Jeb Bush blowing away rivals in fundraising

Calling on his extensive contacts among GOP mega donors, as well as the network of financial backers who supported his father and brother's presidential campaigns, Jeb Bush is amassing an eye-popping amount of money for his war chest since his announcement last month that he is "exploring" whether or not to run for president in 2016.

Consider the "exploration" over. The campaign has begun in earnest and Bush is sprnting to a huge lead in the race to lock up donors.

Washington Post:

The former Florida governor’s overwhelming dominance in the race to line up financial backers has come at a speed that has impressed longtime Republican money players, who say wealthy party backers have rapidly migrated to Bush since 2012 nominee Mitt Romney decided against another White House run two weeks ago.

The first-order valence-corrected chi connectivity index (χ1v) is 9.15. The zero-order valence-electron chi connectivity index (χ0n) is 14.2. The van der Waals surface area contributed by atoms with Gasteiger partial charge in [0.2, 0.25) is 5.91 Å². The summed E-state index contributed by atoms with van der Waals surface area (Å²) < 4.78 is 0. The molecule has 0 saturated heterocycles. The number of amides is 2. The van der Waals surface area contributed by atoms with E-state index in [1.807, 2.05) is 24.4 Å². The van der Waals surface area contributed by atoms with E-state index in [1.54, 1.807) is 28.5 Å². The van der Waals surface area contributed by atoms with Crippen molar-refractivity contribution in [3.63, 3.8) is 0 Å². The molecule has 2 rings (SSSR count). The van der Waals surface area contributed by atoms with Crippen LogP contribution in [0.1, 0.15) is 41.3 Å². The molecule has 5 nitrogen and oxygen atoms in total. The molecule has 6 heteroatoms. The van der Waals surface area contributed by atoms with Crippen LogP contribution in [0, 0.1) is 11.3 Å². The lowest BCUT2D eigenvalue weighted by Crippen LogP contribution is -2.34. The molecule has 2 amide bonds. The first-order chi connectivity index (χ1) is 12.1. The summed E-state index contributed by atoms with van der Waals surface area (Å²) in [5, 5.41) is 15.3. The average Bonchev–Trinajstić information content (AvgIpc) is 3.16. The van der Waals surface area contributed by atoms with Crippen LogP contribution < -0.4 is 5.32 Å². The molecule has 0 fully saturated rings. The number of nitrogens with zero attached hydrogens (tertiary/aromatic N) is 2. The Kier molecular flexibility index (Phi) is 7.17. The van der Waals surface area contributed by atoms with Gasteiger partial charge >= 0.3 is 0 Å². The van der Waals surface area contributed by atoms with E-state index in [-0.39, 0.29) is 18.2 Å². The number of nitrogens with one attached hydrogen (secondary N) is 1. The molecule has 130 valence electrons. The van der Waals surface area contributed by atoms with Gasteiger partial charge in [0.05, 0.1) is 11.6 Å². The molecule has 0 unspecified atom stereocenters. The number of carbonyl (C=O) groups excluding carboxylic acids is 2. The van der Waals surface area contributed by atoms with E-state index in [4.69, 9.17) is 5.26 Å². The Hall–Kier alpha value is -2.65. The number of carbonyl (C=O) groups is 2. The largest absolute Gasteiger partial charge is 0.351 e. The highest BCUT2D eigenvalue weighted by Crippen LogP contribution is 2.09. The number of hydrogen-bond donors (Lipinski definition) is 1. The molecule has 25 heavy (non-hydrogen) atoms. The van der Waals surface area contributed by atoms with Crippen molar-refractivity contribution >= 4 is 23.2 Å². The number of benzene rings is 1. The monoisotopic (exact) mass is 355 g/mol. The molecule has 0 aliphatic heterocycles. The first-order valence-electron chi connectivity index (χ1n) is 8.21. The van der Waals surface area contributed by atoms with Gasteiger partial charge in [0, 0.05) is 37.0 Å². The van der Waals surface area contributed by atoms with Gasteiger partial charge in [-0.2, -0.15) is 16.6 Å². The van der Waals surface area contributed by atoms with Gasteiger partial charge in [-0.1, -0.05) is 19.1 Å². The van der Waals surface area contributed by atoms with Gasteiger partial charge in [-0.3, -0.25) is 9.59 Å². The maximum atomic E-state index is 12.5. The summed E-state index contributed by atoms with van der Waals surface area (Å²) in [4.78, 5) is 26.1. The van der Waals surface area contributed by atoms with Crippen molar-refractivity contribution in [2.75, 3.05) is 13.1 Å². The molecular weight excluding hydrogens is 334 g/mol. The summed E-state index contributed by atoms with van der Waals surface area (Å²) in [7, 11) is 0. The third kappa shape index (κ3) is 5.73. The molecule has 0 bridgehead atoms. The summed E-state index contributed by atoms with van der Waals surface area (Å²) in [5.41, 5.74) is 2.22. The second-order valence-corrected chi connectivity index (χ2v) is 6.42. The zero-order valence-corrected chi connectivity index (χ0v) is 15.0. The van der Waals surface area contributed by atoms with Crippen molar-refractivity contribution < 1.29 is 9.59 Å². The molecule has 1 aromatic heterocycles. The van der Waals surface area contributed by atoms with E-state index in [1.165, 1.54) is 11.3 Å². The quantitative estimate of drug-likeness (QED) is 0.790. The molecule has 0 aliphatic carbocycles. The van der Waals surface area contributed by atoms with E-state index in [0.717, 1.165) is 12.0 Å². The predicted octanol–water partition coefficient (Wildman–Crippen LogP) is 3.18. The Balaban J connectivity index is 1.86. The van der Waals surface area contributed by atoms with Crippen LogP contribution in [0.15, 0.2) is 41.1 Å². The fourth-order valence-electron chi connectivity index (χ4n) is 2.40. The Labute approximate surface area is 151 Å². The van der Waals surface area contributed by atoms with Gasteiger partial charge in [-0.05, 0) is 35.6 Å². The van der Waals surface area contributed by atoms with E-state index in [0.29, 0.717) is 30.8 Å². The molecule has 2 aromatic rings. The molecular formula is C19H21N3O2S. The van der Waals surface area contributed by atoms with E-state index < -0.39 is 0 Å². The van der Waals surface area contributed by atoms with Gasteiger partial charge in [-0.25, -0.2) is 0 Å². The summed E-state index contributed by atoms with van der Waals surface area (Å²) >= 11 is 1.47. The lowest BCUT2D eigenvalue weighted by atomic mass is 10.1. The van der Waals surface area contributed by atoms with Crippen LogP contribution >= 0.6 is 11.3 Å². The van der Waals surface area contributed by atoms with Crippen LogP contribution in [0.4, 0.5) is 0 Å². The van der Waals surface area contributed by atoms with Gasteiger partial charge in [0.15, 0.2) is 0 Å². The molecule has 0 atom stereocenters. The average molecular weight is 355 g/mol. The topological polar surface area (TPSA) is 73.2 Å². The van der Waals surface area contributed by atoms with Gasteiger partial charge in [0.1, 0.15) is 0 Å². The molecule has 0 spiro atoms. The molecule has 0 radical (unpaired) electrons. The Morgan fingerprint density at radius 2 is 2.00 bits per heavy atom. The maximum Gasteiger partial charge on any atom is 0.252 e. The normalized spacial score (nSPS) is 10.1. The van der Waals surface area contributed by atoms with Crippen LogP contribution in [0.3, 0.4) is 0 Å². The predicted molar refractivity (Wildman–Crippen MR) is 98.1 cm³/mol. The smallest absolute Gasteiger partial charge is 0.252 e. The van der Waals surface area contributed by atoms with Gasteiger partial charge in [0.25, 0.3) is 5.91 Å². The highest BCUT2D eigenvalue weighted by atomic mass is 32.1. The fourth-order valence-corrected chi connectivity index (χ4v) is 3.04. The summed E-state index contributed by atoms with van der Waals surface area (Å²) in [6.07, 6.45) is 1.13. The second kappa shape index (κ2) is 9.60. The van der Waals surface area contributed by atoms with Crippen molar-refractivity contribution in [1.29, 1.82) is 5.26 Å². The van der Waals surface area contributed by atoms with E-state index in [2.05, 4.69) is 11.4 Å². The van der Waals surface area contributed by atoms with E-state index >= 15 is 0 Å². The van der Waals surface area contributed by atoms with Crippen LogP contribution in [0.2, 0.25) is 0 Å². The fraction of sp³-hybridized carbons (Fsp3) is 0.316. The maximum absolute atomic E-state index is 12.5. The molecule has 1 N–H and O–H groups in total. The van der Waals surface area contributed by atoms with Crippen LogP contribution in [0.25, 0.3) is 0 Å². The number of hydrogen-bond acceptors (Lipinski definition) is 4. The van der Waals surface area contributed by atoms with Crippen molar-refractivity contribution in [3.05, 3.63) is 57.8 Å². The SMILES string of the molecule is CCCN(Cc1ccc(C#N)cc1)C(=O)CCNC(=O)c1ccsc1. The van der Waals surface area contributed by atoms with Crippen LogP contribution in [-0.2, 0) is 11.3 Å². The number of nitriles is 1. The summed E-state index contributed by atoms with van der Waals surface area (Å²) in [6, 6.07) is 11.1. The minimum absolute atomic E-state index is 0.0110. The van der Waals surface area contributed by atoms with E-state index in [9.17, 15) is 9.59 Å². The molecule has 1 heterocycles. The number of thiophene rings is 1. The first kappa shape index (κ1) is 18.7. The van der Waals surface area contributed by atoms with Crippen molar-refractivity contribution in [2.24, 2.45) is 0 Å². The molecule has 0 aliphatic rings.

At one Manhattan fundraiser for Bush at the Park Avenue home of private-equity titan Henry Kravis this week, about 25 attendees paid a minimum of $100,000 each just to get in the door. It’s one of six events for Bush’s political action committees — including one next weekend in Palm Beach — with such a price tag.

“I think they will come up with an eye-popping figure,” said veteran GOP fundraiser Fred Malek.

Bush’s press for dollars has been so intense — averaging one fundraiser a day — that his Republican competitors do not even claim they can compete at his level and acknowledge that he is the unrivaled financial leader.

“Are they raising a lot of money? Yeah,” said Ray Washburne, a Dallas real estate developer who is heading efforts to solicit contributions for Gov. Chris Christie’s new political action committee. “We’re in the making-friends stage.”